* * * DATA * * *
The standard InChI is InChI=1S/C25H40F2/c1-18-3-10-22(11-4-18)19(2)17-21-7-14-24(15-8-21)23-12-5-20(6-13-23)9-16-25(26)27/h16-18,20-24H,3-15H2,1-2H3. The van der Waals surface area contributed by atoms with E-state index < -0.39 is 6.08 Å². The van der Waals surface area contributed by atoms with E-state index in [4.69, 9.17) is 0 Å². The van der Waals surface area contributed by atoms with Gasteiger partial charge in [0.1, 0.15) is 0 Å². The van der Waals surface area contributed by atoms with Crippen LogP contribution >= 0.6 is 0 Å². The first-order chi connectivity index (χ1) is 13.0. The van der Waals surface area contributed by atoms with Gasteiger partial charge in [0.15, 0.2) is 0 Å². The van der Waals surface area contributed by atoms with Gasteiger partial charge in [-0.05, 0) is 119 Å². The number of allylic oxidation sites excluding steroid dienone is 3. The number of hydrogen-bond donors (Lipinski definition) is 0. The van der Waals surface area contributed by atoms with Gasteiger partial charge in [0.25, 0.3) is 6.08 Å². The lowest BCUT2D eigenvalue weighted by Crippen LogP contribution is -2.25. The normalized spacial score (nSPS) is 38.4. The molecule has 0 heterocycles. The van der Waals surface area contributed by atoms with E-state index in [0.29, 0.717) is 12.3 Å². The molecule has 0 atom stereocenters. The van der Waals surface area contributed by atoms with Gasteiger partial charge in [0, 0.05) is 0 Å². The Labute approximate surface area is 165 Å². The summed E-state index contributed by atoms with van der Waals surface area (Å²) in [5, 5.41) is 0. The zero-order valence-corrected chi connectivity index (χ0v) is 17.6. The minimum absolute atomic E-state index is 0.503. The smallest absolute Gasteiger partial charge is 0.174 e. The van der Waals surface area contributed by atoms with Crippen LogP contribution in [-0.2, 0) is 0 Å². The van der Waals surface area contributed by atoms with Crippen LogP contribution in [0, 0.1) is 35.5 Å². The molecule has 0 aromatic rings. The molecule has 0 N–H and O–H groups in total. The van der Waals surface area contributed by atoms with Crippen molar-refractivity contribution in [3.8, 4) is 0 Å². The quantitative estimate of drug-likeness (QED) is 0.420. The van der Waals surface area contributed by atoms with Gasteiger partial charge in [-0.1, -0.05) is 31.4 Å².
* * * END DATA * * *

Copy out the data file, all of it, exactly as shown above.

The standard InChI is InChI=1S/C25H40F2/c1-18-3-10-22(11-4-18)19(2)17-21-7-14-24(15-8-21)23-12-5-20(6-13-23)9-16-25(26)27/h16-18,20-24H,3-15H2,1-2H3. The van der Waals surface area contributed by atoms with E-state index < -0.39 is 6.08 Å². The van der Waals surface area contributed by atoms with E-state index in [4.69, 9.17) is 0 Å². The van der Waals surface area contributed by atoms with Gasteiger partial charge in [0.1, 0.15) is 0 Å². The van der Waals surface area contributed by atoms with Crippen LogP contribution >= 0.6 is 0 Å². The first-order chi connectivity index (χ1) is 13.0. The van der Waals surface area contributed by atoms with Gasteiger partial charge in [0.15, 0.2) is 0 Å². The van der Waals surface area contributed by atoms with Gasteiger partial charge in [-0.05, 0) is 119 Å². The number of allylic oxidation sites excluding steroid dienone is 3. The number of hydrogen-bond donors (Lipinski definition) is 0. The van der Waals surface area contributed by atoms with Gasteiger partial charge in [0.25, 0.3) is 6.08 Å². The lowest BCUT2D eigenvalue weighted by Crippen LogP contribution is -2.25. The normalized spacial score (nSPS) is 38.4. The molecule has 0 heterocycles. The van der Waals surface area contributed by atoms with E-state index in [0.29, 0.717) is 12.3 Å². The molecule has 0 atom stereocenters. The van der Waals surface area contributed by atoms with Gasteiger partial charge in [0, 0.05) is 0 Å². The Labute approximate surface area is 165 Å². The summed E-state index contributed by atoms with van der Waals surface area (Å²) in [5, 5.41) is 0. The zero-order valence-corrected chi connectivity index (χ0v) is 17.6. The minimum absolute atomic E-state index is 0.503. The smallest absolute Gasteiger partial charge is 0.174 e. The van der Waals surface area contributed by atoms with Crippen LogP contribution in [-0.2, 0) is 0 Å². The van der Waals surface area contributed by atoms with Crippen LogP contribution in [0, 0.1) is 35.5 Å². The molecule has 0 aromatic rings. The molecule has 0 N–H and O–H groups in total. The van der Waals surface area contributed by atoms with Crippen molar-refractivity contribution in [3.8, 4) is 0 Å². The quantitative estimate of drug-likeness (QED) is 0.420. The van der Waals surface area contributed by atoms with Gasteiger partial charge in [-0.1, -0.05) is 31.4 Å².